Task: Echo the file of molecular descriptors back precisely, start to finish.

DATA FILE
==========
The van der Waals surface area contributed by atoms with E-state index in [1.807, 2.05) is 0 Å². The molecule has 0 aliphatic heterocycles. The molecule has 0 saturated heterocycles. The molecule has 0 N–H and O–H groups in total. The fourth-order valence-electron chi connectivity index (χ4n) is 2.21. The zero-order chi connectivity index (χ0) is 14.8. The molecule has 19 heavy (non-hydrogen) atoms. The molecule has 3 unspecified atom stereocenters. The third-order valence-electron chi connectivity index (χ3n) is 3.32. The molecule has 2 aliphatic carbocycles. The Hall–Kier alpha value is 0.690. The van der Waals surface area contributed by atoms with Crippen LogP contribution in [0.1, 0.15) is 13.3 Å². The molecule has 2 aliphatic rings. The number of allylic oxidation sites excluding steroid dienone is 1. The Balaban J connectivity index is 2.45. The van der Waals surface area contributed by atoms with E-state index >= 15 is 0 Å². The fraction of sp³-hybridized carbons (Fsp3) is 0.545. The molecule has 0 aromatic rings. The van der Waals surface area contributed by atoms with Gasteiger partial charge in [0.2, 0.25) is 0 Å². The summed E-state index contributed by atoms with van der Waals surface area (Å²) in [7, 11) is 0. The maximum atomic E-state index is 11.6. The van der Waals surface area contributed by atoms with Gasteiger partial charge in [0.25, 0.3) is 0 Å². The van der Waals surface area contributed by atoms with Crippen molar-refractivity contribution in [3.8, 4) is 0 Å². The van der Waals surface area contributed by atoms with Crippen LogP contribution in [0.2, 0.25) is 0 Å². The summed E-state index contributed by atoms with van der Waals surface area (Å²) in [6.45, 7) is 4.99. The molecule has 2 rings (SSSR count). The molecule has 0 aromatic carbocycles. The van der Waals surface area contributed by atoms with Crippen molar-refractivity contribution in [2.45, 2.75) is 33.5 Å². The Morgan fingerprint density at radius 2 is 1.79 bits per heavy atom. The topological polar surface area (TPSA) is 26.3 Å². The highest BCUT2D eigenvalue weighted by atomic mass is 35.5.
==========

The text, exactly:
The van der Waals surface area contributed by atoms with E-state index in [1.807, 2.05) is 0 Å². The molecule has 0 aliphatic heterocycles. The molecule has 0 saturated heterocycles. The molecule has 0 N–H and O–H groups in total. The fourth-order valence-electron chi connectivity index (χ4n) is 2.21. The zero-order chi connectivity index (χ0) is 14.8. The molecule has 19 heavy (non-hydrogen) atoms. The molecule has 3 unspecified atom stereocenters. The third-order valence-electron chi connectivity index (χ3n) is 3.32. The molecule has 2 aliphatic carbocycles. The Hall–Kier alpha value is 0.690. The van der Waals surface area contributed by atoms with Crippen LogP contribution in [0.1, 0.15) is 13.3 Å². The molecule has 2 aliphatic rings. The number of allylic oxidation sites excluding steroid dienone is 1. The Balaban J connectivity index is 2.45. The van der Waals surface area contributed by atoms with E-state index >= 15 is 0 Å². The fraction of sp³-hybridized carbons (Fsp3) is 0.545. The molecule has 0 aromatic rings. The van der Waals surface area contributed by atoms with Gasteiger partial charge in [0.2, 0.25) is 0 Å². The summed E-state index contributed by atoms with van der Waals surface area (Å²) in [7, 11) is 0. The maximum atomic E-state index is 11.6. The van der Waals surface area contributed by atoms with Gasteiger partial charge in [0.25, 0.3) is 0 Å². The van der Waals surface area contributed by atoms with Crippen molar-refractivity contribution in [3.8, 4) is 0 Å². The van der Waals surface area contributed by atoms with Crippen LogP contribution in [0.2, 0.25) is 0 Å². The summed E-state index contributed by atoms with van der Waals surface area (Å²) in [6.45, 7) is 4.99. The molecule has 2 rings (SSSR count). The molecule has 0 aromatic carbocycles. The van der Waals surface area contributed by atoms with Crippen molar-refractivity contribution in [2.45, 2.75) is 33.5 Å². The Morgan fingerprint density at radius 2 is 1.79 bits per heavy atom. The topological polar surface area (TPSA) is 26.3 Å². The highest BCUT2D eigenvalue weighted by atomic mass is 35.5.